For any of those that may go through what I did: I went in for a colonoscopy last November and they found the typical active inflammation in my rectum with inactive chronic colitis throughout the rest of my colon. They also found what they thought to be an inflammatory polyp arising from the active inflammation in my rectum. Path results came back and it was found to be a dysplastic polyp (which is the type of polyp commonly found in older folks). My GI doc said that since this was a dysplastic polyp arising from active inflammation and that I was a younger patient (29), that he classified the polyp as a DALM. Current guidelines recommend total colectomy as the DALM can be an indicator of underlying cancer. So, I had the polyp removed as well as more random biopsies taken out. The polyp was removed in its entirety, no evidence of dysplasia in the area surrounding the excised polyp, and no other dysplasia throughout the rest of the colon. My doc still advised me that this didn't put me in the clear and that colectomy was still advised. I did my own research and came upon the following report at http://sadieo.ucsf.edu/course/old/AdenomaDALM.pdf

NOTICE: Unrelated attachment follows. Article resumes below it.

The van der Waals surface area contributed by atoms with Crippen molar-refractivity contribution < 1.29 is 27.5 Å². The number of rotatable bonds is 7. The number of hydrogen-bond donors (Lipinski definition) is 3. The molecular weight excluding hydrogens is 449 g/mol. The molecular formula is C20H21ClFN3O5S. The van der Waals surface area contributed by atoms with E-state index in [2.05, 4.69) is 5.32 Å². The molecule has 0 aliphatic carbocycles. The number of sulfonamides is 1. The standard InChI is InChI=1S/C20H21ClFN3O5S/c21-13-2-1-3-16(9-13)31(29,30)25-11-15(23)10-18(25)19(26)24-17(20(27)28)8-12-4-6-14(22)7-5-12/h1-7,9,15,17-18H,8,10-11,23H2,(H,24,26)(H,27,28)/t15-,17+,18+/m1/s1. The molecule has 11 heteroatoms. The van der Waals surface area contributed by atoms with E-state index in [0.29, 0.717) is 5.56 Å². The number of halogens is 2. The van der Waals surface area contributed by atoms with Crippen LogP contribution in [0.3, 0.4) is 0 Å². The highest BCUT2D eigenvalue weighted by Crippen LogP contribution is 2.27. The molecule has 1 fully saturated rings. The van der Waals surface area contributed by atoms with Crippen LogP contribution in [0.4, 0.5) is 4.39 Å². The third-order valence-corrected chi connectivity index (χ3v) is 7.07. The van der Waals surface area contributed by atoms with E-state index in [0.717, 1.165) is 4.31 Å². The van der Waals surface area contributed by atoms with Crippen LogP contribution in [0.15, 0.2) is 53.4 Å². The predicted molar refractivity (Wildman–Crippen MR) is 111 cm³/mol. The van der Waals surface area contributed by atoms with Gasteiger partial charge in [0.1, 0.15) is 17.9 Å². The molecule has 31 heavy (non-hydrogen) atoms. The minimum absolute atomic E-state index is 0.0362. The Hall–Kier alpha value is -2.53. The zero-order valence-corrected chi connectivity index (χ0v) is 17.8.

This guy basically said that if a DALM was found and was amenable to resection, that it was removed in its entirety, and there was no further evidence of dysplasia elsewhere in the colon, than colectomy is not needed. This was all regardless of the age of the patient. Frequent surveillance is of course needed. I even mailed this guy (Dr. Rubin) my whole story with path results and surprisingly he gave me a call a week later (he is one of the top GI docs based out of Mt. Sinai). He basically repeated his recommendations from his paper. So now I have to get scoped every three months for the first year and if nothing further is found I will get yearly scopes thereafter. Much better than getting the whole thing taken out! My UC has always been fairly mild even while flaring. I think getting polyps (other than inflammatory) is pretty rare for those with the UC that are young. I just wanted to put this out there for anybody else who happens to fall into a situation like mine. Never take what the doc says at face value. Unfortunately I'm limited to who I can see since I'm in the military and that's too bad because my GI doc is not an IBD expert. Yeah the current guidelines may recommend colectomy but everything in the medical world changes frequently. The new guideline may later change to just frequent surveillance.